ATTENTION! It happens rarely, but it is possible that the found baby is not with hypothermia (cold), but is overheat, hot and limb. In this case, first make sure to GRADUALLY cool it down without making it cold. Do not use wet compresses for cooling down or any other known methods from our human lives. Just place the baby in a cooler, shady space so that it can gradually cool down. The sudden cooling can kill it. In moments like these, it is important to ensure the baby its tranquility, because additional stress can also kill it. Only when it comes to, can it be placed somewhere warm as discussed above. 

DO NOT LEAVE THE BOX IN THE SUN! This will increase the temperature uncontrollably and it is very likely that the baby will get a heat stroke. Keep in mind that if you let the water in the bottle get cold, not only you will not be warming up the baby, but you will be cooling it down. Furthermore, the tinier the baby is, the more susceptible it is to changing conditions, including heating and cooling. Care to maintain a relatively constant temperature without compromising this commitment of yours. The need of high temperature DOES NOT mean a lack of ventilation. Make sure it is not too stuffy in the box without allowing for a draught.



Hydration is a vital stage of first aid to an orphaned wild baby. When finding a baby animal, most people immediately ask “What should I feed it with?”, but this is by far not as important of a first aid as hydration. When the baby is already warmed up, give it a few drops of WARM WATER on the split between the lips with a pipette or a syringe. Wait for it to move its lips and see it swallow. In such a way, give it water drop by drop until it stops taking it. The quantity of water, which is good for the baby to drink, depends on its size, so there isn’t a universal recipe. You can give it water in that way every few hours during the day. Be careful not to choke the baby and protect its nostrils so that the water doesn’t come in through them. 

You need to keep in mind, however, that the intake of liquids only through the mouth is not enough, but the other alternatives are available only if you have specialised knowledge. ATTENTION! If the baby that you found is hot and limb, after you have cooled it down (without freezing it), it is imperative that you give it water with room temperature (not cold).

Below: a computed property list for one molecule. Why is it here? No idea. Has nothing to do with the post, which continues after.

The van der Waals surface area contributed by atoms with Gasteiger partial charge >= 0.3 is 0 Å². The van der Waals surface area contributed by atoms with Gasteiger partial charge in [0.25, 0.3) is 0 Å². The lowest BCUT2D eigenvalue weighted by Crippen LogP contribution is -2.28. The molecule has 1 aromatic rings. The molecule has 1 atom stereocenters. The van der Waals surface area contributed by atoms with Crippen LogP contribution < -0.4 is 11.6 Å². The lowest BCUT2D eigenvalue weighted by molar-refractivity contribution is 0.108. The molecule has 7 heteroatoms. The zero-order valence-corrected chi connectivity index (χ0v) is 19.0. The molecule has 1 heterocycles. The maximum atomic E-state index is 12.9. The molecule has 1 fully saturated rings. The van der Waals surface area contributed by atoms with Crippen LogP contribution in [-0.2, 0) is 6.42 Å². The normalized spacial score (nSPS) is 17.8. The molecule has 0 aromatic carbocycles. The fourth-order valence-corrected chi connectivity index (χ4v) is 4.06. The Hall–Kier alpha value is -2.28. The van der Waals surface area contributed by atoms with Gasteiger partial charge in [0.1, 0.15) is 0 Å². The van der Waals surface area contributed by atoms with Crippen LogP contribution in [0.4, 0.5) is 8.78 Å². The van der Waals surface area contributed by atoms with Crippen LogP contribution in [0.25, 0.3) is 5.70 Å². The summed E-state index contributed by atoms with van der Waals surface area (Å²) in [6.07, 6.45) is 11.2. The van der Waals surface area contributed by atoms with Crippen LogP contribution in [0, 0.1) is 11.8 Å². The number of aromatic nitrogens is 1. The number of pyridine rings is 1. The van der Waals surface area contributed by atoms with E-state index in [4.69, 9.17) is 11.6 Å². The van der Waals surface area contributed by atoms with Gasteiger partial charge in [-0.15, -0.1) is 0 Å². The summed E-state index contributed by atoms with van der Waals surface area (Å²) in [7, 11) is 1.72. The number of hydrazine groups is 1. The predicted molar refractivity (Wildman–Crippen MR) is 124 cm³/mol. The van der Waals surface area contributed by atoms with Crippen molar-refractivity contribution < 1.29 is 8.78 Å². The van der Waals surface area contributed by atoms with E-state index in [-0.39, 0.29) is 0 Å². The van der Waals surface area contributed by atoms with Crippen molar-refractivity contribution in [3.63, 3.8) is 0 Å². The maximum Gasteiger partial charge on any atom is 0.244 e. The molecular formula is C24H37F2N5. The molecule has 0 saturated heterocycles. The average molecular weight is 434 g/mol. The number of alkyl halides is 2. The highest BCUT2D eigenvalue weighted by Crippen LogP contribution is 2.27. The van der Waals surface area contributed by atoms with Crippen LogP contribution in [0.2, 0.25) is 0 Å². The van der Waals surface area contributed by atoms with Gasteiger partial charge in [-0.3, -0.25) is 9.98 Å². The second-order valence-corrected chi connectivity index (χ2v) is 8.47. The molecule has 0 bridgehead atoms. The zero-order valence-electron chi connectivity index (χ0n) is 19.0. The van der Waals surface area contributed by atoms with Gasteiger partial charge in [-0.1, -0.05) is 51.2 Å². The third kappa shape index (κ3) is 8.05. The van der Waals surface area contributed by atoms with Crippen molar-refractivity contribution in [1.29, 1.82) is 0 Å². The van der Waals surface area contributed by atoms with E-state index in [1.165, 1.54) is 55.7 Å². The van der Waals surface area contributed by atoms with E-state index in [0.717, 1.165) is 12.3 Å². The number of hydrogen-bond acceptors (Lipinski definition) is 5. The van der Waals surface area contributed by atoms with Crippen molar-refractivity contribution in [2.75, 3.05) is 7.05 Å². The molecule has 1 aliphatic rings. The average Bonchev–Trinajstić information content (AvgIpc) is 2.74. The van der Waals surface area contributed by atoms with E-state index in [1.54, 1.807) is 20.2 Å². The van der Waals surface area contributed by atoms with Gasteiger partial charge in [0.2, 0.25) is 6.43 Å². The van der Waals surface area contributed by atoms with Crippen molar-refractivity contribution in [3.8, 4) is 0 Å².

As a rule of thumb, people think that the food comprises by far the most important care for a baby. And this is the root of the big problem with inappropriate food. Some of the baby mammals found by people and sent to us for raising, subsequently die and when clarifying the reasons for the death, it always turns out that they have been fed at least once with inappropriate food while in people’s homes.


What you should definitely know is that you should NEVER FEED THE BABY WITH MILK FROM THE SHOP OR COW MILK IN GENERAL EVEN HOMEPRODUCED. Even if you don’t have the suitable milk, do not give it cow milk by any means. Of course, you will always hear someone say that they have raised a bunny, hedgehog, squirrel or dormouse with cow milk and the animal was fine. The fact that it “looks fine” in the eyes of a person who has no experience in raising wild species, does not mean that its digestive system hasn’t been damaged of that health and problems will not manifest with time. As we stated in the beginning, we purposefully do not give you instructions how and with what to feed the baby, because we really hope that you will be reasonable and will do everything possible for the baby to reach specialised care as soon as possible so that it will have the chance of proper upbringing and real wild life. If it is imperative that you feed the baby while we are organizing transportation, you will receive instructions about what type of food to look for and how to feed it. Do not improvise and risk its life.



Do not forget:

- Soft and cozy bedding
- Warmth, placed in a way not to squish the baby, and leave it a chillier corner
- Something soft where the baby can snuggle 
- Warm water for hydration
- Never cow milk or milk from the shop